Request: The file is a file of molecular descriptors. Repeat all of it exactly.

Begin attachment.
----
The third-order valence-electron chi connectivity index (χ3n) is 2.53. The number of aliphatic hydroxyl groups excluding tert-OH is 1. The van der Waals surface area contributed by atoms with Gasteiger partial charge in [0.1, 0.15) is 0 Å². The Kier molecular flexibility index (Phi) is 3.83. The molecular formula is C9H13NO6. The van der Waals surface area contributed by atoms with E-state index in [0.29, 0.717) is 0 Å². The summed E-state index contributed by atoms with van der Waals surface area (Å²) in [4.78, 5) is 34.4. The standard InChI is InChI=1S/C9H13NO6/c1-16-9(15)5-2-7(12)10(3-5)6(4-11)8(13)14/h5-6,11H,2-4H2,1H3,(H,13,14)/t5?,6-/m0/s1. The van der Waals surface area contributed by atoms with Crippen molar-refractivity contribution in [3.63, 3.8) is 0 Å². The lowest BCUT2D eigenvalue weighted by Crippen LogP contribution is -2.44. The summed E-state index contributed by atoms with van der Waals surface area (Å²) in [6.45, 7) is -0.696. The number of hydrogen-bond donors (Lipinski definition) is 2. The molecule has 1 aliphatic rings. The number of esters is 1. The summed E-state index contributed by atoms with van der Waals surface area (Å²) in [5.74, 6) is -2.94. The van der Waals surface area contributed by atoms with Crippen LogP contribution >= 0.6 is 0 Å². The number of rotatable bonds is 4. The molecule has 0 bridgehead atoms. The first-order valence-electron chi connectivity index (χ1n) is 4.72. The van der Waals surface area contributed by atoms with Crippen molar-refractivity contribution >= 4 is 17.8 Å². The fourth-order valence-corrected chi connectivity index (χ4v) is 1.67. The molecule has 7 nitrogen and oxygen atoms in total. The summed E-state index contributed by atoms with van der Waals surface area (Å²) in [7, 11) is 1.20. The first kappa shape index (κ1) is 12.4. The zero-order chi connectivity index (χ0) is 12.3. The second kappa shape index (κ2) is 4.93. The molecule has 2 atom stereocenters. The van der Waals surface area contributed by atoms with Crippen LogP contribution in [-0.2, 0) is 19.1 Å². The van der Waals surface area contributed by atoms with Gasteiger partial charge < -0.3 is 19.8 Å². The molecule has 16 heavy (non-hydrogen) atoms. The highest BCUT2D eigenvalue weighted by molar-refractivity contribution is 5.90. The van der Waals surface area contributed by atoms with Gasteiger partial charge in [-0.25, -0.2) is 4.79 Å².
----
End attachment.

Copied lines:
The third-order valence-electron chi connectivity index (χ3n) is 2.53. The number of aliphatic hydroxyl groups excluding tert-OH is 1. The van der Waals surface area contributed by atoms with Gasteiger partial charge in [0.1, 0.15) is 0 Å². The Kier molecular flexibility index (Phi) is 3.83. The molecular formula is C9H13NO6. The van der Waals surface area contributed by atoms with E-state index in [0.29, 0.717) is 0 Å². The summed E-state index contributed by atoms with van der Waals surface area (Å²) in [4.78, 5) is 34.4. The standard InChI is InChI=1S/C9H13NO6/c1-16-9(15)5-2-7(12)10(3-5)6(4-11)8(13)14/h5-6,11H,2-4H2,1H3,(H,13,14)/t5?,6-/m0/s1. The van der Waals surface area contributed by atoms with Crippen molar-refractivity contribution in [3.63, 3.8) is 0 Å². The lowest BCUT2D eigenvalue weighted by Crippen LogP contribution is -2.44. The summed E-state index contributed by atoms with van der Waals surface area (Å²) in [6.45, 7) is -0.696. The number of hydrogen-bond donors (Lipinski definition) is 2. The molecule has 1 aliphatic rings. The number of esters is 1. The summed E-state index contributed by atoms with van der Waals surface area (Å²) in [5.74, 6) is -2.94. The van der Waals surface area contributed by atoms with Crippen LogP contribution >= 0.6 is 0 Å². The number of rotatable bonds is 4. The molecule has 0 bridgehead atoms. The first-order valence-electron chi connectivity index (χ1n) is 4.72. The van der Waals surface area contributed by atoms with Crippen molar-refractivity contribution >= 4 is 17.8 Å². The fourth-order valence-corrected chi connectivity index (χ4v) is 1.67. The molecule has 7 nitrogen and oxygen atoms in total. The summed E-state index contributed by atoms with van der Waals surface area (Å²) in [7, 11) is 1.20. The first kappa shape index (κ1) is 12.4. The zero-order chi connectivity index (χ0) is 12.3. The second kappa shape index (κ2) is 4.93. The molecule has 2 atom stereocenters. The van der Waals surface area contributed by atoms with Crippen LogP contribution in [-0.2, 0) is 19.1 Å². The van der Waals surface area contributed by atoms with Gasteiger partial charge < -0.3 is 19.8 Å². The molecule has 16 heavy (non-hydrogen) atoms. The highest BCUT2D eigenvalue weighted by molar-refractivity contribution is 5.90. The van der Waals surface area contributed by atoms with Gasteiger partial charge in [-0.25, -0.2) is 4.79 Å².